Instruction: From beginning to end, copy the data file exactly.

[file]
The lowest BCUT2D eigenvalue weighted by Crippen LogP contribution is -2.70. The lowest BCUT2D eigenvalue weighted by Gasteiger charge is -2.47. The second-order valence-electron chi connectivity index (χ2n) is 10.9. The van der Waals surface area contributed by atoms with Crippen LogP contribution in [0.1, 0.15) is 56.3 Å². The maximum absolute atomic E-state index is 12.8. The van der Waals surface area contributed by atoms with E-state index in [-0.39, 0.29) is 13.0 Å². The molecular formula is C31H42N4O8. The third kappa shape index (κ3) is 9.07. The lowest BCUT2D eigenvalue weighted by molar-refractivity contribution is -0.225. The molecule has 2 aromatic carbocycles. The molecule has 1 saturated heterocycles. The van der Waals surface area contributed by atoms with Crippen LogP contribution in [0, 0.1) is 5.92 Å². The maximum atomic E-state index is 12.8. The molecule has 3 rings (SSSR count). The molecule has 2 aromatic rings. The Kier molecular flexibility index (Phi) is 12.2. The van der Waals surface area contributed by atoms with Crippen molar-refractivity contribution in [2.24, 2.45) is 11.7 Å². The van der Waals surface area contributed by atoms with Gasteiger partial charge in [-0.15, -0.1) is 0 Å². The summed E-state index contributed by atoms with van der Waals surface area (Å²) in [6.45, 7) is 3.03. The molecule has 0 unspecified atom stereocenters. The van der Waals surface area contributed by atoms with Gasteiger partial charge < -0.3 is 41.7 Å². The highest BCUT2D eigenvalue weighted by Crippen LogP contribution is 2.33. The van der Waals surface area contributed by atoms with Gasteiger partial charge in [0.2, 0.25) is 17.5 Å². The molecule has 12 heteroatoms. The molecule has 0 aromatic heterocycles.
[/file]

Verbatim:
The lowest BCUT2D eigenvalue weighted by Crippen LogP contribution is -2.70. The lowest BCUT2D eigenvalue weighted by Gasteiger charge is -2.47. The second-order valence-electron chi connectivity index (χ2n) is 10.9. The van der Waals surface area contributed by atoms with Crippen LogP contribution in [0.1, 0.15) is 56.3 Å². The maximum absolute atomic E-state index is 12.8. The van der Waals surface area contributed by atoms with E-state index in [-0.39, 0.29) is 13.0 Å². The molecular formula is C31H42N4O8. The third kappa shape index (κ3) is 9.07. The lowest BCUT2D eigenvalue weighted by molar-refractivity contribution is -0.225. The molecule has 2 aromatic carbocycles. The molecule has 1 saturated heterocycles. The van der Waals surface area contributed by atoms with Crippen LogP contribution in [0, 0.1) is 5.92 Å². The maximum atomic E-state index is 12.8. The molecule has 3 rings (SSSR count). The molecule has 2 aromatic rings. The Kier molecular flexibility index (Phi) is 12.2. The van der Waals surface area contributed by atoms with Crippen molar-refractivity contribution in [2.24, 2.45) is 11.7 Å². The van der Waals surface area contributed by atoms with Gasteiger partial charge in [-0.15, -0.1) is 0 Å². The summed E-state index contributed by atoms with van der Waals surface area (Å²) in [6.45, 7) is 3.03. The molecule has 0 unspecified atom stereocenters. The van der Waals surface area contributed by atoms with Gasteiger partial charge < -0.3 is 41.7 Å². The highest BCUT2D eigenvalue weighted by Crippen LogP contribution is 2.33. The van der Waals surface area contributed by atoms with Gasteiger partial charge in [0.2, 0.25) is 17.5 Å². The molecule has 12 heteroatoms. The molecule has 0 aromatic heterocycles.